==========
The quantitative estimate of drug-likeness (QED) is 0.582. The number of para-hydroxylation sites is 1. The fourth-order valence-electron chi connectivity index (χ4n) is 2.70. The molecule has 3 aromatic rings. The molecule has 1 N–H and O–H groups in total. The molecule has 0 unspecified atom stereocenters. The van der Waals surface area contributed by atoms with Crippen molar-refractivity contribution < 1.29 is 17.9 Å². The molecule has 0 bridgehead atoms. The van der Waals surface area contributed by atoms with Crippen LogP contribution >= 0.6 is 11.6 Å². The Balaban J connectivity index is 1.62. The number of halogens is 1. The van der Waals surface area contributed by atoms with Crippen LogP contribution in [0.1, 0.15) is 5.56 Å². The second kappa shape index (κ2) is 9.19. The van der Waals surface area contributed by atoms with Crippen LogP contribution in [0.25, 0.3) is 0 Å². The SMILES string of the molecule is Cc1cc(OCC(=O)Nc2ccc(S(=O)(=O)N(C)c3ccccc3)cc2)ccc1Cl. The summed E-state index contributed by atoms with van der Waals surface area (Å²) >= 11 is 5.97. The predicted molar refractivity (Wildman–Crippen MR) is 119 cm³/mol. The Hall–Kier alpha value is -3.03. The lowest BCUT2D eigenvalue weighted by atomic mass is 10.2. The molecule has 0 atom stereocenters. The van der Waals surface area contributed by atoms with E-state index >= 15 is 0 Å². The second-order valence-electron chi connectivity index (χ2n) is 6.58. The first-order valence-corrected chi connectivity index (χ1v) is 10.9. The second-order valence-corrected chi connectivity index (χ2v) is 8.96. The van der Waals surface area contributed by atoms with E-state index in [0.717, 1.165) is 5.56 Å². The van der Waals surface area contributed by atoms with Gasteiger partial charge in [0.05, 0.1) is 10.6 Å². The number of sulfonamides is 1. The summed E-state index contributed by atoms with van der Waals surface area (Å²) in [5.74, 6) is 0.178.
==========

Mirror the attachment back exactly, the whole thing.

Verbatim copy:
The quantitative estimate of drug-likeness (QED) is 0.582. The number of para-hydroxylation sites is 1. The fourth-order valence-electron chi connectivity index (χ4n) is 2.70. The molecule has 3 aromatic rings. The molecule has 1 N–H and O–H groups in total. The molecule has 0 unspecified atom stereocenters. The van der Waals surface area contributed by atoms with Crippen molar-refractivity contribution < 1.29 is 17.9 Å². The molecule has 0 bridgehead atoms. The van der Waals surface area contributed by atoms with Crippen LogP contribution >= 0.6 is 11.6 Å². The Balaban J connectivity index is 1.62. The number of halogens is 1. The van der Waals surface area contributed by atoms with Crippen LogP contribution in [0.1, 0.15) is 5.56 Å². The second kappa shape index (κ2) is 9.19. The van der Waals surface area contributed by atoms with Crippen LogP contribution in [0.25, 0.3) is 0 Å². The SMILES string of the molecule is Cc1cc(OCC(=O)Nc2ccc(S(=O)(=O)N(C)c3ccccc3)cc2)ccc1Cl. The summed E-state index contributed by atoms with van der Waals surface area (Å²) >= 11 is 5.97. The predicted molar refractivity (Wildman–Crippen MR) is 119 cm³/mol. The Hall–Kier alpha value is -3.03. The lowest BCUT2D eigenvalue weighted by atomic mass is 10.2. The molecule has 0 atom stereocenters. The van der Waals surface area contributed by atoms with E-state index >= 15 is 0 Å². The second-order valence-electron chi connectivity index (χ2n) is 6.58. The first-order valence-corrected chi connectivity index (χ1v) is 10.9. The second-order valence-corrected chi connectivity index (χ2v) is 8.96. The van der Waals surface area contributed by atoms with E-state index in [0.717, 1.165) is 5.56 Å². The van der Waals surface area contributed by atoms with Gasteiger partial charge in [0.05, 0.1) is 10.6 Å². The number of sulfonamides is 1. The summed E-state index contributed by atoms with van der Waals surface area (Å²) in [5.74, 6) is 0.178.